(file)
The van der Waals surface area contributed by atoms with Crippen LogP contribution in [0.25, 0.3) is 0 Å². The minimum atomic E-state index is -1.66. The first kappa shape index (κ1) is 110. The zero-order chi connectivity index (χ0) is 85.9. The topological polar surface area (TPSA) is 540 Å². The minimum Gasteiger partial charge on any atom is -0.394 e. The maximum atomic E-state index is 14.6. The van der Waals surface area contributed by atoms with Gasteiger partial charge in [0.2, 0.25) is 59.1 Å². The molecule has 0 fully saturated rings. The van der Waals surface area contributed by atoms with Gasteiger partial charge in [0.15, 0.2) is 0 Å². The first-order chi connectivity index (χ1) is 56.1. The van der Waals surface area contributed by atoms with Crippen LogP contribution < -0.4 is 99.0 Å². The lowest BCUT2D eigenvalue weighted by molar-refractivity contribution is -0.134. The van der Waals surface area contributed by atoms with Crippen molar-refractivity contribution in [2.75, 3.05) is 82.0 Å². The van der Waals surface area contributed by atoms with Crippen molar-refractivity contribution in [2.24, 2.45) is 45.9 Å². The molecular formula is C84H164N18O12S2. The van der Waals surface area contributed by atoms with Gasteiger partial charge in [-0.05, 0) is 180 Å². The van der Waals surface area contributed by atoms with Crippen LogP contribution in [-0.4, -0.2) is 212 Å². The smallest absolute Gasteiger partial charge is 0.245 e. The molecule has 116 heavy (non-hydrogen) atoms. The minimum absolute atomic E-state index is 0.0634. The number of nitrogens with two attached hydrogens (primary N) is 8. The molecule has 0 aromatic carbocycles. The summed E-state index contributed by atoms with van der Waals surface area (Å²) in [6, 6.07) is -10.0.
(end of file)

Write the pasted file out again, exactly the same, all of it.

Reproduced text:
The van der Waals surface area contributed by atoms with Crippen LogP contribution in [0.25, 0.3) is 0 Å². The minimum atomic E-state index is -1.66. The first kappa shape index (κ1) is 110. The zero-order chi connectivity index (χ0) is 85.9. The topological polar surface area (TPSA) is 540 Å². The minimum Gasteiger partial charge on any atom is -0.394 e. The maximum atomic E-state index is 14.6. The van der Waals surface area contributed by atoms with Gasteiger partial charge in [0.2, 0.25) is 59.1 Å². The molecule has 0 fully saturated rings. The van der Waals surface area contributed by atoms with Gasteiger partial charge in [0.15, 0.2) is 0 Å². The first-order chi connectivity index (χ1) is 56.1. The van der Waals surface area contributed by atoms with Crippen LogP contribution < -0.4 is 99.0 Å². The lowest BCUT2D eigenvalue weighted by molar-refractivity contribution is -0.134. The van der Waals surface area contributed by atoms with Crippen molar-refractivity contribution in [2.75, 3.05) is 82.0 Å². The van der Waals surface area contributed by atoms with Crippen molar-refractivity contribution in [2.24, 2.45) is 45.9 Å². The molecular formula is C84H164N18O12S2. The van der Waals surface area contributed by atoms with Gasteiger partial charge in [-0.05, 0) is 180 Å². The van der Waals surface area contributed by atoms with Crippen LogP contribution in [-0.4, -0.2) is 212 Å². The smallest absolute Gasteiger partial charge is 0.245 e. The molecule has 116 heavy (non-hydrogen) atoms. The minimum absolute atomic E-state index is 0.0634. The number of nitrogens with two attached hydrogens (primary N) is 8. The molecule has 0 aromatic carbocycles. The summed E-state index contributed by atoms with van der Waals surface area (Å²) in [6, 6.07) is -10.0.